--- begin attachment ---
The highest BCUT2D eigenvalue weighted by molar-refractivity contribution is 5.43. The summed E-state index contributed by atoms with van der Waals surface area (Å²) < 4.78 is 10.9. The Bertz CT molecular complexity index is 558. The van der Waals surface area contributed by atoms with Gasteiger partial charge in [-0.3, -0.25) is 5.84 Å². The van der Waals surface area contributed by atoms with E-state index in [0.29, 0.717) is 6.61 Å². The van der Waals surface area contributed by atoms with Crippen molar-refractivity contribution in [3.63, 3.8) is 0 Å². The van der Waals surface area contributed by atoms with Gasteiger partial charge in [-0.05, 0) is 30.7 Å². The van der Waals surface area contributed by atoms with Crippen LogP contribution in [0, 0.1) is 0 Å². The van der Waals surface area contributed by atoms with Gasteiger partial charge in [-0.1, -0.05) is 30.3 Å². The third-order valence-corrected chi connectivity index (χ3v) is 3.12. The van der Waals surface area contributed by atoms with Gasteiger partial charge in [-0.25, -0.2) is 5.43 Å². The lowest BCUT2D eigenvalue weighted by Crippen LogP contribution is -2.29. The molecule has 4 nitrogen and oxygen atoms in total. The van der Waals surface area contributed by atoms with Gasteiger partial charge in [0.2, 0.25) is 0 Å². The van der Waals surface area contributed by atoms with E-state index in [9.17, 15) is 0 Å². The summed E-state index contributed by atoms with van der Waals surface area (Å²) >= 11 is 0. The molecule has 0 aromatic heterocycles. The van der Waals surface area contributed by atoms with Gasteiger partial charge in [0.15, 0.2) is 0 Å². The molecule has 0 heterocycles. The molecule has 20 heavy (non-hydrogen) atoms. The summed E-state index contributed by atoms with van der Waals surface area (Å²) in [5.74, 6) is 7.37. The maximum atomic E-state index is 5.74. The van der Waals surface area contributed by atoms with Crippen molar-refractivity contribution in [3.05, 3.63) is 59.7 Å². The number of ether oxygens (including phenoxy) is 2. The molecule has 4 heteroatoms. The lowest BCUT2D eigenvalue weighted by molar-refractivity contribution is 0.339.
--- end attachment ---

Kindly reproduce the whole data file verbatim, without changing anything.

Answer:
The highest BCUT2D eigenvalue weighted by molar-refractivity contribution is 5.43. The summed E-state index contributed by atoms with van der Waals surface area (Å²) < 4.78 is 10.9. The Bertz CT molecular complexity index is 558. The van der Waals surface area contributed by atoms with Gasteiger partial charge in [-0.3, -0.25) is 5.84 Å². The van der Waals surface area contributed by atoms with E-state index in [0.29, 0.717) is 6.61 Å². The van der Waals surface area contributed by atoms with Crippen molar-refractivity contribution in [3.63, 3.8) is 0 Å². The van der Waals surface area contributed by atoms with Gasteiger partial charge in [-0.05, 0) is 30.7 Å². The van der Waals surface area contributed by atoms with Crippen LogP contribution in [0, 0.1) is 0 Å². The van der Waals surface area contributed by atoms with Gasteiger partial charge in [-0.1, -0.05) is 30.3 Å². The third-order valence-corrected chi connectivity index (χ3v) is 3.12. The van der Waals surface area contributed by atoms with Gasteiger partial charge in [-0.25, -0.2) is 5.43 Å². The lowest BCUT2D eigenvalue weighted by Crippen LogP contribution is -2.29. The molecule has 4 nitrogen and oxygen atoms in total. The van der Waals surface area contributed by atoms with Gasteiger partial charge in [0.2, 0.25) is 0 Å². The van der Waals surface area contributed by atoms with E-state index in [9.17, 15) is 0 Å². The summed E-state index contributed by atoms with van der Waals surface area (Å²) >= 11 is 0. The molecule has 0 aromatic heterocycles. The van der Waals surface area contributed by atoms with Gasteiger partial charge in [0.15, 0.2) is 0 Å². The molecule has 0 heterocycles. The molecule has 20 heavy (non-hydrogen) atoms. The summed E-state index contributed by atoms with van der Waals surface area (Å²) in [5.74, 6) is 7.37. The maximum atomic E-state index is 5.74. The van der Waals surface area contributed by atoms with Crippen molar-refractivity contribution in [3.05, 3.63) is 59.7 Å². The number of ether oxygens (including phenoxy) is 2. The molecule has 4 heteroatoms. The lowest BCUT2D eigenvalue weighted by molar-refractivity contribution is 0.339.